Model of Brantwood moor, 10
Coniston fells, 116
feathers, 10
Jumping Jenny, 23, 25
South-coast boats, 26

"Modern Painters," 26, 66, 124, 126, 128, 129, 135, 144, 145

Monk-Coniston tarns, 227

Monnetier, 60

Mont Blanc, 59, 69, 70

Montréal, 50

Moorland garden, 40-44

Mornex, 60, 61

Morris, William, 118, 189

Mount Temple, Lord and Lady, 216-227

"Munera Pulveris," 60

Murray, Mr. C. F., 103

Music, compositions of Ruskin, 159-164
lessons, 151-155
preferences of Ruskin, 155, 156, 159

Nant d'Arpenaz, 69, 70, 73

Natural history, Ruskin's interest, 10 (And see Geology, &c.)

Newman, Mr. H. R., 98, 102, 103

Nicknames of Ruskin and his friends, 224, 225

Norton, Prof. C. E., 69, 121, 128

"Notes on the Turner Exhibition," 108

Oil-painting, Ruskin's attempts, 122

Omar Khayyam, Ruskin on, 190

"Our Fathers Have Told Us," 51, 118

Oxford Drawing-school, 4, 7

Palmerston, Lord, 216, 223

Paris, 81

Pedigree of Ruskin, contributions to, 16, 196, 197

Pisa, 77, 86, 97, 103, 104

Plague-wind, 56, 73, 74

"Poems of John Ruskin," 123, 124, 127

"Poetry of Architecture," 124, 129, 144

"Præterita," 51, 55, 59, 70, 82

Print-style writing, 137, 138

Prout, Samuel, 123, 190

Quercia, Jacopo della, 90

Railways, Ruskin on, 66, 78

Randal, Mr. F., 49, 103

Reading aloud, 15

"Redgauntlet," 15, 159

Reims, 48

Religion of Ruskin, 51, 69, 195, 202, 210, 226

Reservoirs at Brantwood, 43

Restoration of churches, 50

Rhône at Geneva, 60

Richmond, George, 3

"Roadside Songs of Tuscany," 102

Roberts, David, 125
Mr., 155

Robson, Mr. E. R., 103

Rooke, Mr. T. M., 103

Rowing, Ruskin on, 18

Royal Academy, Ruskin exhibit, 131
Ruskin expelled, 132

Runciman, Mr., 122

"Ruskin et la Bible" (by H. J. Brunhes), 195

Ruskin, J. J., 122, 141, 142, 183, 196-198
Mrs. (John Ruskin's mother), 142, 144, 155, 187, 196, 198

Sailor ancestors of Ruskin, 16

St. Benedict, 66, 73, 81

St. Bernard of Menthon, 81

St. Bernard's birthplace, 51

St. Cergues, 55-59

St. George's Guild and work, 8, 49, 66, 73, 102, 103, 210, 223.
[232](And see Sheffield Ruskin Museum)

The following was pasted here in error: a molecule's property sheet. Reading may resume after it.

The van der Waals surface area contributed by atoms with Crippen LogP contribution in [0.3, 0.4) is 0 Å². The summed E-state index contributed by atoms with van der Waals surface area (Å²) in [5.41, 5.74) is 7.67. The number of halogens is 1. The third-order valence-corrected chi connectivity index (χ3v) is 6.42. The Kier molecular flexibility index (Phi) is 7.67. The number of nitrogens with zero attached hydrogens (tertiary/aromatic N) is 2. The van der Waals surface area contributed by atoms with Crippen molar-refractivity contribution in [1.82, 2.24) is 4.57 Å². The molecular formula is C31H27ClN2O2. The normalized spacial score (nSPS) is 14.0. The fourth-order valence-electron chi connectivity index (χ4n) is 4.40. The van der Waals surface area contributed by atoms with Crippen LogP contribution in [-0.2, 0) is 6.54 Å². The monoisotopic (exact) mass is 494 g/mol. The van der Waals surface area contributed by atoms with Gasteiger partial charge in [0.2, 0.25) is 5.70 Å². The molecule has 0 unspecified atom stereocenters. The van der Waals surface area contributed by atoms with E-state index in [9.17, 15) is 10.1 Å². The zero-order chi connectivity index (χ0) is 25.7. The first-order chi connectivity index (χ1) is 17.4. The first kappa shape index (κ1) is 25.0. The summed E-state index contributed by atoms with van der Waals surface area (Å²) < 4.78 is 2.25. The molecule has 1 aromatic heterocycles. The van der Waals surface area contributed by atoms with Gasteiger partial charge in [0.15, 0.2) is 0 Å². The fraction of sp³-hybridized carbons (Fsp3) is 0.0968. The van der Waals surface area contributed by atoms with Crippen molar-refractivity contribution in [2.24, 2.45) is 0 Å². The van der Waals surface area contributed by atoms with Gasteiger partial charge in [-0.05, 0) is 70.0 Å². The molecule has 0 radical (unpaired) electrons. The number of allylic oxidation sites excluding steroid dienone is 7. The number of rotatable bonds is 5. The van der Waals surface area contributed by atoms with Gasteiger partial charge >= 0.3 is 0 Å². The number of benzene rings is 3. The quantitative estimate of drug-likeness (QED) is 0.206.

St. Martin, Sallenches, 70

Salève, 60

Sallenches, 66-73

Sea-studies of Ruskin, 16, 26

Sens, 48

Sermons reported by Ruskin, 198

"Sesame and Lilies," 49

"Seven Lamps of Architecture," 51, 127, 129

Severn, Mr. Arthur, 17, 131
Mrs. Arthur, 17, 32, 49, 66, 146, 155, 156, 176, 210, 220, 223, 227

Sheffield Ruskin Museum, 98, 101, 103, 175, 205

Shorthand notes by Ruskin, 143

Smoke-plague, 56, 74, 77

Snail (sailboat), 26, 27

"Stones of Venice," 124, 127, 128, 145

"Storm-cloud of the Nineteenth Century," 55, 69

"Studies in Both Arts," 124

Swiss statuette, 187

Swiss towns, intended history, 128

Taglioni and Ruskin, 142

Talloires, 77-81

To-day, Ruskin's motto, 77

Tollemache, Miss, 215

Translation, Ruskin's method, 8

Troyes, 48

Turin, 85

Turner and the sea, 16
Coteau scenery, 48
Pass of Faido, 127
Riviera subject, 85
Sun of Venice, 132

Ugolino's mountain, 97

Vandyck's enjoyment in painting, 85

"Verona and other Lectures," 51, 124

Verses by Ruskin, 24, 164

Vézelay, 50

Viking ship, 26

Viollet-le-Duc, 50, 183

Wakefield, Miss, 151, 156

Ward, Mr. W., 129

Wedderburn, Mr. A., K.C., 8

West, Mr. G. F., 152

Whitelands College, 175

Wine, Ruskin on, 61

Writing from maps and sketches, 112, 115, 132

Xenophon's "Economist," 8


Obvious typographical errors and punctuation errors have been corrected after careful comparison with other occurrences within the text and consultation of external sources.

Except for those changes noted below, misspelling by the author, inconsistent or archaic usage, has been retained. For example, arm-chair, arm chair, armchair; boathouse, boat-house; well known, well-known.

p. vii 'Ruskin's Isola' changed to 'Ruskin's "Isola"'.
p. ix '109' changed to '108'.
p. ix '110' changed to '109'.
p. x '156' changed to '157'.
p. x '220' changed to '221'.

p. 175 'Kircudbright' changed to 'Kirkcudbright'.
p. 197 'writted' changed to 'written'.
p. 201 'erasible' changed to 'erasable'.

Index: 'Omar-Khayyam' changed to 'Omar Khayyam'.
Index: 'Rhone' changed to 'Rhône'.